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extradition of an Australian citizen from th UK

> the US has a much stronger extradition relationship with the UK

Not for CommonWealth citizen they don't.

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Re: extradition of an Australian citizen from th UK

Neither Sweden nor the UK could extradite him to the US, he'd be possibly looking at a death sentence and the ECHR will not allow a member nation to extradite to a country where they have the death penalty and it's a possibility, with that in mind the US could say "ok, we won't kill him, promise!" and still the ECHR would say "yeah, but a 1,110,065 year sentence... bit extreme?"

The guy is a possible rapist, he allegedly raped workers for the wikileaks site, if there is a case to answer for he should answer it, hiding behind "oh, it's politically motivated" is a crock and shows massive disrespect to the females who claim rape, instead of hiding behind diplomatic skirts shouldn't he really be heading out to Sweden to clear his name?

If it was a violent rape rather than "he didn't wear a condom therefore consent is automatically denied" would anyone be supporting his stance or would it be a case of "get this twat our of this country, RIGHT NOW!"?

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WTF?

Re: extradition of an Australian citizen from th UK

"The guy is a possible rapist"

Yeah but the swedish charges isn't rape but "Sex by Supprise". Not sure what that is but it probally involves jumping out naked yelling "Supprise!"

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Re: D. Webb extradition of an Australian citizen from th UK

> The ECHR will not allow a member nation to extradite to a country where they have the death penalty

I may be wrong but as long as he's not a citizen of a member country of the ECHR, they won't get involved. Australia not being in Europe...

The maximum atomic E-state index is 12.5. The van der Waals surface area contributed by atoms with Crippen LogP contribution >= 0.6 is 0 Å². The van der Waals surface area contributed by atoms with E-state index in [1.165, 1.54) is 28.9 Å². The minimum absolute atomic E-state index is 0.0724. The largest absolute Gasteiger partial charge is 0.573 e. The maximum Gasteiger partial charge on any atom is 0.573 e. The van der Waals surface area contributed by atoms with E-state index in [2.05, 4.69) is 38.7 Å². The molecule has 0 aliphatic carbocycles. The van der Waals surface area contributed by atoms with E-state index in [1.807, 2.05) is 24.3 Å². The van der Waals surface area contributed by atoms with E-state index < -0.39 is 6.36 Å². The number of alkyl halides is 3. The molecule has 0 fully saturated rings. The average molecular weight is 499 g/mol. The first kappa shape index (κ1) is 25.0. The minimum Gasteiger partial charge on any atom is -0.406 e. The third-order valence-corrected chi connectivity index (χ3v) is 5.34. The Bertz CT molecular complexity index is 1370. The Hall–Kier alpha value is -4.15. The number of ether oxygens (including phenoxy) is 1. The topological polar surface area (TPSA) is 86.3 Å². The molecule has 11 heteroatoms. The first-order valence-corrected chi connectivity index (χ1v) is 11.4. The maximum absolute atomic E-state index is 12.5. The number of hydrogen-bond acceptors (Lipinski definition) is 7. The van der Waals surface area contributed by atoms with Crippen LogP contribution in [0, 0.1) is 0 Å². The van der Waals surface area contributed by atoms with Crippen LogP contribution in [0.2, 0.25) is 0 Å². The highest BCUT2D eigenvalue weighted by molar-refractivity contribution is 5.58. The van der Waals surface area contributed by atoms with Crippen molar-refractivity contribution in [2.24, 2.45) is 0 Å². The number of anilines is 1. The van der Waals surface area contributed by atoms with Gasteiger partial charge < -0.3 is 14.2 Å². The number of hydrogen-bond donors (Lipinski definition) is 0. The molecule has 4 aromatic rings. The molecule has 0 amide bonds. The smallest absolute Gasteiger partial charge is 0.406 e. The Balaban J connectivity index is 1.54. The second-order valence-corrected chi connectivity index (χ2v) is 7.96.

> The guy is a possible rapist

The only thing that everyone agrees about is that there was sex between 2 consenting adults (well, between Assange and 2 separate consenting women; double-timing bastard.) The inquiry seems to be about Assange refusing to take a HIV test after his condom broke. That's /a posteriori/ sexual offense in Sweden, but pretty much nowhere else. Using the term "rape" is both inacurrate and inflammatory.

> "he didn't wear a condom therefore consent is automatically denied"

Apparently he _did_ wear a condom, which broke. Then he refused to take a HIV test. Yes, he's a massive dick. A rapist? not by my book. Does that grant an extradition? It is after all a minor civil offense even in Sweden (it's not an offense at all in any other country that I know of). You don't get extradited for a parking ticket. They could set a date for the trial, he would fail to show up, he would then be found guilty by default and he would have to pay the small fine that the offense carries.

Now pray tell, why are not doing exactly that?

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Anonymous Coward

Re: extradition of an Australian citizen from th UK

I thought the reason for not going to Sweden was that they can extradite him to the US to face the death penalty, whereas the UK won't.

And both women worked at the US embassy in Sweden?

I forget, anyone remember?

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Re: D. Webb extradition of an Australian citizen from th UK

@ElReg!comments!Pierre:

> Yes, he's a massive dick.

Actually, I'd describe him as a little prick (with a tremendously over-inflated ego).

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Anonymous Coward

Running away does not mean guilty

Unless the Police Force's a charity. Assange may be an insufferable twat, but of course the whole thing is for the US to put their hands on him. Remember there is no habeas corpus in the US, read the National Defense Authorization Act. And the UK is just a banana monarchy that will take it form the US with or without lube.